Royal Engineer tunnellers using a water pressure drill to clear solid rock inside the Rock of Gibraltar in November 1941. W.G. Dallison (Lieut), British War Office official photographer/Wikimedia

This was one of our favourite stories of the year. To see the full list, check out our Editors' Picks of 2018.

The Rock of Gibraltar, located on the British territory of Gibraltar near the southwestern tip of Europe, is honeycombed with more than 50 kilometres of tunnels dug over the course of 200 years as a British fortress. While some passages date from the 18th century, the most intensive phase of tunnelling occurred during the Second World War and was the handiwork of Canadian hard rock miners.

The Rock was strategically crucial for the Allies because of its position at the mouth of the Mediterranean, giving them the ability to control naval traffic to and from the Atlantic. Strong defences were therefore needed to protect the British stronghold from relentless bombing from above and from potential invasion on all sides, with the Italians to the east, the Germans on the Spanish border and Morocco to the south, which came under Vichy French control when France surrendered to Germany in June 1940.

Two military units of British miners were dispatched to the Rock in 1940 to start digging labyrinthine fortifications into the Gibraltar limestone. But hard rock mining was a rarity in Britain and few had the expertise needed to dig the rock. On Oct. 23, Viscount Cranborne, the secretary of state for dominion affairs, asked the Canadian high commissioner Vincent Massey if the No. 1 Canadian Tunnelling Company could be dispatched to Gibraltar “as a matter of urgency.” Four officers and 100 men – trained hard rock miners from Ontario and Quebec already stationed in the U.K. – arrived in Gibraltar in November 1940.

It quickly became apparent that the Canadian miners’ skills were far superior to their British counterparts’. An army diary entry from October 1941 notes the Canadian tunnellers had not yet had a blasting accident, while multiple British tunnellers had died in accidents.

Related: During the critical battles of World War One, skilled miners – many of them Canadian – made Allied victories possible

The British War Office therefore soon requested that more Canadian miners join the effort at Gibraltar. Canada’s defence minister James Layton Rolston agreed, boasting that he was “convinced of […] the special competence of our personnel not only to do the work but to train British units in these hard rock operations. I think it is a distinctly Canadian contribution with importance much beyond the number of men and military equipment employed.” The No. 2 Tunnelling Company disembarked on the Rock in March 1941.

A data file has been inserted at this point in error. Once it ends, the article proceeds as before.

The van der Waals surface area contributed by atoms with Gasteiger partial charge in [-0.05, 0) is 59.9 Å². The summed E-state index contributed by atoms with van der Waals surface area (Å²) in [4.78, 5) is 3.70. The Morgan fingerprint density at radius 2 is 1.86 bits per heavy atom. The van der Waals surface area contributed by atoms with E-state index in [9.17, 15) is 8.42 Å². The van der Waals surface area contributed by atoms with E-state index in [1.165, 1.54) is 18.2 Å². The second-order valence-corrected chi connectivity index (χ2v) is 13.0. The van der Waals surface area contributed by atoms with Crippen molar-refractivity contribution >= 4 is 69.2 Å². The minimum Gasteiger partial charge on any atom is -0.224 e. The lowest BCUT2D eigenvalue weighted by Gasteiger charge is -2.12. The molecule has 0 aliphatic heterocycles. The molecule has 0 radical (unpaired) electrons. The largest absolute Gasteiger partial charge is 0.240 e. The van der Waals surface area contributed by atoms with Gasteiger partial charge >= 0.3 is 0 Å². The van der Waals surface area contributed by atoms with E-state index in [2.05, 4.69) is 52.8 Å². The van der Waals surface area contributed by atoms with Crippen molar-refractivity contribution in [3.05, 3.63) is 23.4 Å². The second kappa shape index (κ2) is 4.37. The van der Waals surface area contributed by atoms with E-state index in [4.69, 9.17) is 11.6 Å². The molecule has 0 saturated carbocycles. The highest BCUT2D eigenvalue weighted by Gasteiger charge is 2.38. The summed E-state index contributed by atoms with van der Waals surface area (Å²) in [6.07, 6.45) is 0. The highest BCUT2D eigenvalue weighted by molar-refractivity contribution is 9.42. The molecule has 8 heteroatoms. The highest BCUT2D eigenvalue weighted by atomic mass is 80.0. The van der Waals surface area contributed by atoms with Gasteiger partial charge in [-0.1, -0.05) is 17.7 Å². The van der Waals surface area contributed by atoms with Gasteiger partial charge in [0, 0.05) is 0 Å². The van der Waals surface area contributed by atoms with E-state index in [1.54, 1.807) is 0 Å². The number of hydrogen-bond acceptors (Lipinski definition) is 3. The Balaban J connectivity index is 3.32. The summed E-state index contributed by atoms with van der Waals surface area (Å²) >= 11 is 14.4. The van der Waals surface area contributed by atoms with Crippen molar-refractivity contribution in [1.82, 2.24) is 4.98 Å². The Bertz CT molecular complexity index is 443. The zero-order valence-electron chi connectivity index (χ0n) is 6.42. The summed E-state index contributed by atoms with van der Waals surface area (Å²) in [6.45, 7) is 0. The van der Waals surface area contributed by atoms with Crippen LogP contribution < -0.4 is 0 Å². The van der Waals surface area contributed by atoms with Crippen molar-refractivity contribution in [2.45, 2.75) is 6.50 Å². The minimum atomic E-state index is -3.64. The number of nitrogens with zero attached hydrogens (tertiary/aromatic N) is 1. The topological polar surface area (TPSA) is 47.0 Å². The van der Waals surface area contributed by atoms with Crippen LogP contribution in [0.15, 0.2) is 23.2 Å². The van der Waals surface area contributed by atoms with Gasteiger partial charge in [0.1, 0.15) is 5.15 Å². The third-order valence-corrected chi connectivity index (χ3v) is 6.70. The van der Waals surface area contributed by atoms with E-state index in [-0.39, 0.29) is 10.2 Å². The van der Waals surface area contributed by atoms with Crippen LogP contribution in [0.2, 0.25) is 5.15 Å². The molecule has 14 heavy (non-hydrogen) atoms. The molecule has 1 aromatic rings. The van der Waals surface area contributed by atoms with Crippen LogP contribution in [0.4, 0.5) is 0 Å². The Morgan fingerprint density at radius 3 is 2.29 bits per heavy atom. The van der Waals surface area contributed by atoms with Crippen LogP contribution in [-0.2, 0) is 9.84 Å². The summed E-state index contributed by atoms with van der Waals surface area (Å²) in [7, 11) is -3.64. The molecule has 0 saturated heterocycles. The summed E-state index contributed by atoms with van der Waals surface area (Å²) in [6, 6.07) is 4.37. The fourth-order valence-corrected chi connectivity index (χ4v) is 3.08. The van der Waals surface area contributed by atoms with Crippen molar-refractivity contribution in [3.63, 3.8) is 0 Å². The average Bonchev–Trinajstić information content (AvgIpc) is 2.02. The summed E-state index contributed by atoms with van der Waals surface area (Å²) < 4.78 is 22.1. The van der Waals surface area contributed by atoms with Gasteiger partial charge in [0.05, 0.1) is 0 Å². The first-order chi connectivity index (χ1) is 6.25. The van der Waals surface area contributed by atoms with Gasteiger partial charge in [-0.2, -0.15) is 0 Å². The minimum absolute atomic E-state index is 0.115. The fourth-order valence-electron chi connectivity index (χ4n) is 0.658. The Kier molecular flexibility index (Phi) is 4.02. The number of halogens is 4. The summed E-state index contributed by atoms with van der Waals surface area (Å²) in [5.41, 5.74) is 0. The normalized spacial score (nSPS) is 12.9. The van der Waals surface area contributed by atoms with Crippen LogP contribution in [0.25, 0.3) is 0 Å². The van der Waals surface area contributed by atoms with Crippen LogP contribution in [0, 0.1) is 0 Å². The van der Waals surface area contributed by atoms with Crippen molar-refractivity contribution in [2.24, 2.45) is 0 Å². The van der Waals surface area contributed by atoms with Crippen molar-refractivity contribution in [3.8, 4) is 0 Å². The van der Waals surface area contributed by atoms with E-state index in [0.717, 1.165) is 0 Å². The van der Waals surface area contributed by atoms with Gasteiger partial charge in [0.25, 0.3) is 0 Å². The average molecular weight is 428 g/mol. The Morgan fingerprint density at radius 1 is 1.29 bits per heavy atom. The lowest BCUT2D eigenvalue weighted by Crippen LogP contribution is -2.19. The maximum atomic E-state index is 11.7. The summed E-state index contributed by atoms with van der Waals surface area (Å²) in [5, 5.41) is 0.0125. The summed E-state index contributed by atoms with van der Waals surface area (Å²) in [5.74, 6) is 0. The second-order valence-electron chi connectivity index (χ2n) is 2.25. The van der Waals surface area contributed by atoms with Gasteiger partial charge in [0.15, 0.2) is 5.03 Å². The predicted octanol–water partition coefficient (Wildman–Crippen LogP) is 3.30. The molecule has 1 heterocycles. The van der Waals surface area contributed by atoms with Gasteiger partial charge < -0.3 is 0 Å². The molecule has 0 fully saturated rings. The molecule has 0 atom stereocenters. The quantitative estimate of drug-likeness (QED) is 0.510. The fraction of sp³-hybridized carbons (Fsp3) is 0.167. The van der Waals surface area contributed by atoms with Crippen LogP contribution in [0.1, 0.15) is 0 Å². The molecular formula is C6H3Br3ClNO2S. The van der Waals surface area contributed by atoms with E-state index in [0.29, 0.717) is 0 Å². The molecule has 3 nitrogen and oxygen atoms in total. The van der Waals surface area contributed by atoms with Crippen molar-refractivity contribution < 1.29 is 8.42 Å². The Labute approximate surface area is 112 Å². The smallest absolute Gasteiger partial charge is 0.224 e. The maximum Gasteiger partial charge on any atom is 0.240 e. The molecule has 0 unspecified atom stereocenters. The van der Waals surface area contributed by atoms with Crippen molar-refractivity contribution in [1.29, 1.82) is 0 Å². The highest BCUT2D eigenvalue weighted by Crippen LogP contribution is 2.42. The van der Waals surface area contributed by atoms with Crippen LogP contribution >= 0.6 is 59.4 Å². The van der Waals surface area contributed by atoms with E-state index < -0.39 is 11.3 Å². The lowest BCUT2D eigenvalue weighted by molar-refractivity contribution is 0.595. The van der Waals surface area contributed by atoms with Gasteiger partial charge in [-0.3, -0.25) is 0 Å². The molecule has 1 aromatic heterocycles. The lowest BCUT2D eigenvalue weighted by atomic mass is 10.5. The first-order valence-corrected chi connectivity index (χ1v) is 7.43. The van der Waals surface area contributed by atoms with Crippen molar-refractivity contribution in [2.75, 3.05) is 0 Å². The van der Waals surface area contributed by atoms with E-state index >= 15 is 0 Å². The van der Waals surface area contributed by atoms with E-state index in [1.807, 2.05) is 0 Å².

Together, the No. 1 and No. 2 Tunnelling Companies carried out several major mining projects. Their main task involved excavating a series of wards and tunnels in a large subterranean hospital. It would later house 200 beds, a laundry, an operating theatre and flush toilets. They also built pillboxes, ammunition magazines, and oil storage tanks, and fortified and expanded the Rock’s sprawling web of underground passages.

The central bomb-proof tunnel ran for a mile and was named the Great North Road after a historic highway in the U.K. connecting London to Scotland. Smaller tunnels led off the main thoroughfare. When the tunnel network was finished, it could fit an entire 16,000-strong garrison with food to last 16 months.

A small detachment of Canadian diamond drillers was summoned to Gibraltar in 1942 and assimilated into the No. 1 Tunnelling Company. Their task was to dislodge the rock required to build the extension of an already-existing airplane runway that jutted into the Bay of Algeciras. The men initially used diamond drilling and blasting methods to displace scree material from the north face of the Rock before turning to more efficient hydraulic techniques.

The extension was crucial for the Allies’ invasion of North Africa in late 1942, which was masterminded by General Dwight Eisenhower from a 3,000-square-metre command room at the heart of the Rock.

Related: A small mining community in Newfoundland's Conception Bay got caught in the crossfire during the Second World War

All in all, Canadians mined around 140,000 Imperial tons (142,246 metric tonnes) of solid rock in two years. To mark their contribution, all 324 tunnellers were awarded a silver badge called the Gibraltar Key. Paid for by Quebec-based Noranda Mines, designed by a Quebecer enlisted in the No. 2 Tunnelling Company and minted in Canada, each badge was engraved with its recipient’s name. Because so few were awarded, the Gibraltar Key remains one of the most sought-after military awards by collectors.

Naming the badge a key was significant. Not only is Gibraltar the “key to the Mediterranean,” but it features a key on its coat of arms and is the location of a biannual Ceremony of the Keys event, a re-enactment of the 18th century practice of locking the gates surrounding the old town and garrison for safekeeping overnight.

As for the tunnel system? The British Ministry of Defence handed it over to the Gibraltar government in 2008, which rents it to a private company specializing in high-security data storage for the gambling, e-commerce and financial service industries. The ministry does retain control over a few tunnels and uses them for underground warfare training.